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About Mennonites

Men∙no∙nites?

An introduction to the Christian faith as understood by Mennonites

Mennonite Beginnings

Like many Christian churches, Mennonites trace their history back to the Protestant Reformation in Western Europe in the 1500’s.  The recent development of the printing press put translations of the Bible into the hands of laity for the first time.  Studying the scriptures, leaders and groups of Christians began calling into question some of the doctrines and practices of the state-sponsored Catholic Church – which at the time was the only church that existed.  Catholic priests, like Martin Luther and Ulrich Zwingli, challenged certain teachings of the church which had no basis in scripture.

Those who participated in Zwingli’s Bible study groups in Zurich, Switzerland agreed that church reform was badly needed.  Some insisted, however, that if there was any hope for the church to return to the pure teachings of Christ, that it needed to break free from the state’s stifling hold.  Advocating for a completely voluntary church, made up of believers who freely chose Christ as their Savior and Lord, these Christians, on January 26, 1525 spontaneously baptized each other while meeting for prayer and Bible study in one of their homes.  This action angered the state church which, up until this time, compelled all citizens, regardless of their wishes, to be baptized into the church as infants.  Fearing that any undoing of the state church, which depended on adding citizens to the state tax rolls upon baptism, would lead to chaos, this group of Christians quickly became targets of persecution with thousands of these Christians being imprisoned, tortured and executed during the next two generations.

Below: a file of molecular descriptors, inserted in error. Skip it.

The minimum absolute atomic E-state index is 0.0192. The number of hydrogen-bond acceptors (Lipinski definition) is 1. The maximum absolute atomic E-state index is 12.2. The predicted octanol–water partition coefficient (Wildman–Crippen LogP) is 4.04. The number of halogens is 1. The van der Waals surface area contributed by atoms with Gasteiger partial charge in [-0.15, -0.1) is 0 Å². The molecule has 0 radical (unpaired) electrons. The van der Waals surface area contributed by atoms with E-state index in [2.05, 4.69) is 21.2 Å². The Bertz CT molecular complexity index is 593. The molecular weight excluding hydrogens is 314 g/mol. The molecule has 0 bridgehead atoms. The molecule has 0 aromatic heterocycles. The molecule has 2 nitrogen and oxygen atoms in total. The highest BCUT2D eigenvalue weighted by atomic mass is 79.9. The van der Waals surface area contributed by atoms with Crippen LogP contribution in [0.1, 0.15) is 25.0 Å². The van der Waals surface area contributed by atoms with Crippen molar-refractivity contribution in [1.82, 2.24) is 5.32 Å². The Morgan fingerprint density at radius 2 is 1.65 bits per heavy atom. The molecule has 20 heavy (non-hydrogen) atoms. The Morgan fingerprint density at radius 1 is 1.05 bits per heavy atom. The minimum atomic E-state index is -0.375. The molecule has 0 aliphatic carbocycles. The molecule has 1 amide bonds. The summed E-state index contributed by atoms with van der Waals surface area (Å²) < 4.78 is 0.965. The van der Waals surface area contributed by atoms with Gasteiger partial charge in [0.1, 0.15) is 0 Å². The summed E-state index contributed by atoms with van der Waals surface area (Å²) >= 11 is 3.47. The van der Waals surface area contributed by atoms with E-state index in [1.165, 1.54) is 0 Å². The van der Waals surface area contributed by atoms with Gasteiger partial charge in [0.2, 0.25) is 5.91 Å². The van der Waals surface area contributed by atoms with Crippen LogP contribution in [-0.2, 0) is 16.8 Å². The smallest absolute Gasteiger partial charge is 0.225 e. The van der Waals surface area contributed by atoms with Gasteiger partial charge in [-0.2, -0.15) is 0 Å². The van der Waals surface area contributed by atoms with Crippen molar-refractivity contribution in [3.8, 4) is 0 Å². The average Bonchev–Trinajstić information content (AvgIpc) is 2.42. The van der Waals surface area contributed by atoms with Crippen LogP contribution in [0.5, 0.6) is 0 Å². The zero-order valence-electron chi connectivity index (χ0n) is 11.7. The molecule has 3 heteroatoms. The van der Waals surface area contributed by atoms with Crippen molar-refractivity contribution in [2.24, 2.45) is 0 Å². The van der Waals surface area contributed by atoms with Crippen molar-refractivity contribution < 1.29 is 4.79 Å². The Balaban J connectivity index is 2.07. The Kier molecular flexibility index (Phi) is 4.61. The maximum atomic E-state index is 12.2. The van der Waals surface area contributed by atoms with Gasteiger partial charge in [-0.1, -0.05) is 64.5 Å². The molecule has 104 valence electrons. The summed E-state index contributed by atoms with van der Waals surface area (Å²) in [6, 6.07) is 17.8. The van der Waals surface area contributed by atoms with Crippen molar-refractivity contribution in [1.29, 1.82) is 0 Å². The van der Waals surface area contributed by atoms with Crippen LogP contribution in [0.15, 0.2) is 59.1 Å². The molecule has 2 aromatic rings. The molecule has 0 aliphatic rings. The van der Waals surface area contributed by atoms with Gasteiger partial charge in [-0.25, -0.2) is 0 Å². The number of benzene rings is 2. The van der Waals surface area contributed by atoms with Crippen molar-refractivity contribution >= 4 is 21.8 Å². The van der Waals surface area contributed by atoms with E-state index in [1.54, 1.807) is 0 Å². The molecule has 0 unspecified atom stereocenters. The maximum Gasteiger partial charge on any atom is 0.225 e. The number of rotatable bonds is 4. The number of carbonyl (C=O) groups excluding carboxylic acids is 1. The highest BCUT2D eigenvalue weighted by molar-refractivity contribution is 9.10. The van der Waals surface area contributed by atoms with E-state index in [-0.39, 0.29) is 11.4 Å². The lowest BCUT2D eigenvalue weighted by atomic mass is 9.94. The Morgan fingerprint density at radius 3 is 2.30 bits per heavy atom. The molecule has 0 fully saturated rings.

Christians who advocated a church separate from the state symbolized this break by rebaptizing each other.  They were called “Anabaptists,” which literally means “rebaptizers.”  Eventually they took their name from Menno Simons, a former Catholic priest in Holland, whose understanding of the scriptures was akin to what the Anabaptists emphasized.

Mennonites in North America

To escape persecution, many Mennonites fled western Europe for the more accommodating religious climate of North America and to Catherine the Great’s Russia.  When Russian Mennonites were eventually forced out of Russia, in the last half of the 1800’s and the early 1900’s, many migrated to the western United States and Canadian provinces, where today there is a large Mennonite population.

Swiss German Mennonites migrated to North America in the 1700’s and 1800’s, settling first across the Midwestern states.  Today large Mennonite populations can be found in Pennsylvania, Ohio, Indiana, and Kansas.

Key Mennonite Emphases